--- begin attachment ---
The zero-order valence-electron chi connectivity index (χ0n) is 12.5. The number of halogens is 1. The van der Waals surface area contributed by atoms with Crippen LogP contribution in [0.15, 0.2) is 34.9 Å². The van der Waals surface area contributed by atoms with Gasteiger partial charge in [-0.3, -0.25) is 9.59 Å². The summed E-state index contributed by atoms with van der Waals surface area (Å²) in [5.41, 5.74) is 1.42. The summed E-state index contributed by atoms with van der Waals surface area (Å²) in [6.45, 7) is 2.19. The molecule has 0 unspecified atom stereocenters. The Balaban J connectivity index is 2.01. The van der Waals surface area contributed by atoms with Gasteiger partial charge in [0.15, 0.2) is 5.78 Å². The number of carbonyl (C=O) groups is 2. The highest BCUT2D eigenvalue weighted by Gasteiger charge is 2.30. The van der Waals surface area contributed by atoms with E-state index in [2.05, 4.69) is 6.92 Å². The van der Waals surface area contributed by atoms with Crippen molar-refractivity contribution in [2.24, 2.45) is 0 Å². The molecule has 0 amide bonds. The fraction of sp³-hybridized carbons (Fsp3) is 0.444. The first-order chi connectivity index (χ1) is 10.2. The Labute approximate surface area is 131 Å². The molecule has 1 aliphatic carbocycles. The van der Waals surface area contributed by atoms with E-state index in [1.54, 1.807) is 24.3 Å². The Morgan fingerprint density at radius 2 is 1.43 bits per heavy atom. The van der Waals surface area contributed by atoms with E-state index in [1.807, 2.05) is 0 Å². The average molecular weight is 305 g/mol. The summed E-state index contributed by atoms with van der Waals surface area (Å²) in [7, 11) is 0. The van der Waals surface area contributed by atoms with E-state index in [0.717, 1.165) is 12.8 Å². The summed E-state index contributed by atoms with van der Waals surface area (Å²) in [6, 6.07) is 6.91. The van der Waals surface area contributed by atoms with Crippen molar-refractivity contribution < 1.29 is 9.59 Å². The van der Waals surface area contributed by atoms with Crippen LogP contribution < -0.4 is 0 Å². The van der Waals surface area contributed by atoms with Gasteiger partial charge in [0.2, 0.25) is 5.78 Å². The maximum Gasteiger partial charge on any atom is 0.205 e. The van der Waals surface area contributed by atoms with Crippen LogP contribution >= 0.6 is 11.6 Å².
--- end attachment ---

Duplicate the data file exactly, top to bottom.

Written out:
The zero-order valence-electron chi connectivity index (χ0n) is 12.5. The number of halogens is 1. The van der Waals surface area contributed by atoms with Crippen LogP contribution in [0.15, 0.2) is 34.9 Å². The van der Waals surface area contributed by atoms with Gasteiger partial charge in [-0.3, -0.25) is 9.59 Å². The summed E-state index contributed by atoms with van der Waals surface area (Å²) in [5.41, 5.74) is 1.42. The summed E-state index contributed by atoms with van der Waals surface area (Å²) in [6.45, 7) is 2.19. The molecule has 0 unspecified atom stereocenters. The Balaban J connectivity index is 2.01. The van der Waals surface area contributed by atoms with Gasteiger partial charge in [0.15, 0.2) is 5.78 Å². The number of carbonyl (C=O) groups is 2. The highest BCUT2D eigenvalue weighted by Gasteiger charge is 2.30. The van der Waals surface area contributed by atoms with E-state index in [2.05, 4.69) is 6.92 Å². The van der Waals surface area contributed by atoms with Crippen molar-refractivity contribution in [2.24, 2.45) is 0 Å². The molecule has 0 amide bonds. The fraction of sp³-hybridized carbons (Fsp3) is 0.444. The first-order chi connectivity index (χ1) is 10.2. The Labute approximate surface area is 131 Å². The molecule has 1 aliphatic carbocycles. The van der Waals surface area contributed by atoms with E-state index in [1.54, 1.807) is 24.3 Å². The Morgan fingerprint density at radius 2 is 1.43 bits per heavy atom. The van der Waals surface area contributed by atoms with E-state index in [1.807, 2.05) is 0 Å². The average molecular weight is 305 g/mol. The summed E-state index contributed by atoms with van der Waals surface area (Å²) in [7, 11) is 0. The van der Waals surface area contributed by atoms with E-state index in [0.717, 1.165) is 12.8 Å². The summed E-state index contributed by atoms with van der Waals surface area (Å²) in [6, 6.07) is 6.91. The van der Waals surface area contributed by atoms with Crippen molar-refractivity contribution < 1.29 is 9.59 Å². The van der Waals surface area contributed by atoms with Crippen LogP contribution < -0.4 is 0 Å². The van der Waals surface area contributed by atoms with Gasteiger partial charge in [0.2, 0.25) is 5.78 Å². The maximum Gasteiger partial charge on any atom is 0.205 e. The van der Waals surface area contributed by atoms with Crippen LogP contribution >= 0.6 is 11.6 Å².